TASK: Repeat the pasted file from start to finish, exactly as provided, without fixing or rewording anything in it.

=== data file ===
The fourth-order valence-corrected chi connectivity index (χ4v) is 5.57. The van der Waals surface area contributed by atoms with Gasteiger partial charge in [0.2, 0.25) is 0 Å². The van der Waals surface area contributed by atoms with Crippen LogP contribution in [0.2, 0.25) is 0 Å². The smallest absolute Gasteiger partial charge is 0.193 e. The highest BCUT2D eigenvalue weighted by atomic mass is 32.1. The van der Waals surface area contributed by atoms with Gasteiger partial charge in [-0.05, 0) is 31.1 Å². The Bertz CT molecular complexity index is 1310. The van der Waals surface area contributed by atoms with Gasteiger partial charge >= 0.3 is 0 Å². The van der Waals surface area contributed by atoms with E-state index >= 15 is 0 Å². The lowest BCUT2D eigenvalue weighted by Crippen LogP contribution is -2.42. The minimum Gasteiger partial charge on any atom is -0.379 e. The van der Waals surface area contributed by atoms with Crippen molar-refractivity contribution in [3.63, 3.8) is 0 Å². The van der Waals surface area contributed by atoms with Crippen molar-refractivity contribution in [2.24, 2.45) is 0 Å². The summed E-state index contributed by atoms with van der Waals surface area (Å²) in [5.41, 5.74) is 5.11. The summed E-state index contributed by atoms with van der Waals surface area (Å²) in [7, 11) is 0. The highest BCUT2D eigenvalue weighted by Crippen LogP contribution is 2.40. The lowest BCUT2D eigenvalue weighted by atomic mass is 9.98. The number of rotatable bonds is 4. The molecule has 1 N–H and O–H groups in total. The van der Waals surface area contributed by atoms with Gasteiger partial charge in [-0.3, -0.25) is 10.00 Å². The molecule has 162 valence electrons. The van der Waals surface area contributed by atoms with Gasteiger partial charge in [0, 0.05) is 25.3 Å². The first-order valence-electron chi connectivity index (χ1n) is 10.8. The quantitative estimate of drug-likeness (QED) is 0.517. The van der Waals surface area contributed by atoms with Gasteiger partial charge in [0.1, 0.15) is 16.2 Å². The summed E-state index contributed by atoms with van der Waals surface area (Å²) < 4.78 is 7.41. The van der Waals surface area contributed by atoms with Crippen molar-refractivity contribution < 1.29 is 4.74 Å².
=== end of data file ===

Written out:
The fourth-order valence-corrected chi connectivity index (χ4v) is 5.57. The van der Waals surface area contributed by atoms with Gasteiger partial charge in [0.2, 0.25) is 0 Å². The van der Waals surface area contributed by atoms with Crippen LogP contribution in [0.2, 0.25) is 0 Å². The smallest absolute Gasteiger partial charge is 0.193 e. The highest BCUT2D eigenvalue weighted by atomic mass is 32.1. The van der Waals surface area contributed by atoms with Gasteiger partial charge in [-0.05, 0) is 31.1 Å². The Bertz CT molecular complexity index is 1310. The van der Waals surface area contributed by atoms with Gasteiger partial charge >= 0.3 is 0 Å². The van der Waals surface area contributed by atoms with E-state index >= 15 is 0 Å². The lowest BCUT2D eigenvalue weighted by Crippen LogP contribution is -2.42. The minimum Gasteiger partial charge on any atom is -0.379 e. The van der Waals surface area contributed by atoms with Crippen molar-refractivity contribution in [3.63, 3.8) is 0 Å². The van der Waals surface area contributed by atoms with Crippen molar-refractivity contribution in [2.24, 2.45) is 0 Å². The summed E-state index contributed by atoms with van der Waals surface area (Å²) in [5.41, 5.74) is 5.11. The summed E-state index contributed by atoms with van der Waals surface area (Å²) in [7, 11) is 0. The highest BCUT2D eigenvalue weighted by Crippen LogP contribution is 2.40. The lowest BCUT2D eigenvalue weighted by atomic mass is 9.98. The number of rotatable bonds is 4. The molecule has 1 N–H and O–H groups in total. The van der Waals surface area contributed by atoms with Gasteiger partial charge in [-0.3, -0.25) is 10.00 Å². The molecule has 162 valence electrons. The van der Waals surface area contributed by atoms with Gasteiger partial charge in [0, 0.05) is 25.3 Å². The first-order valence-electron chi connectivity index (χ1n) is 10.8. The quantitative estimate of drug-likeness (QED) is 0.517. The van der Waals surface area contributed by atoms with Gasteiger partial charge in [0.1, 0.15) is 16.2 Å². The summed E-state index contributed by atoms with van der Waals surface area (Å²) < 4.78 is 7.41. The van der Waals surface area contributed by atoms with Crippen molar-refractivity contribution < 1.29 is 4.74 Å².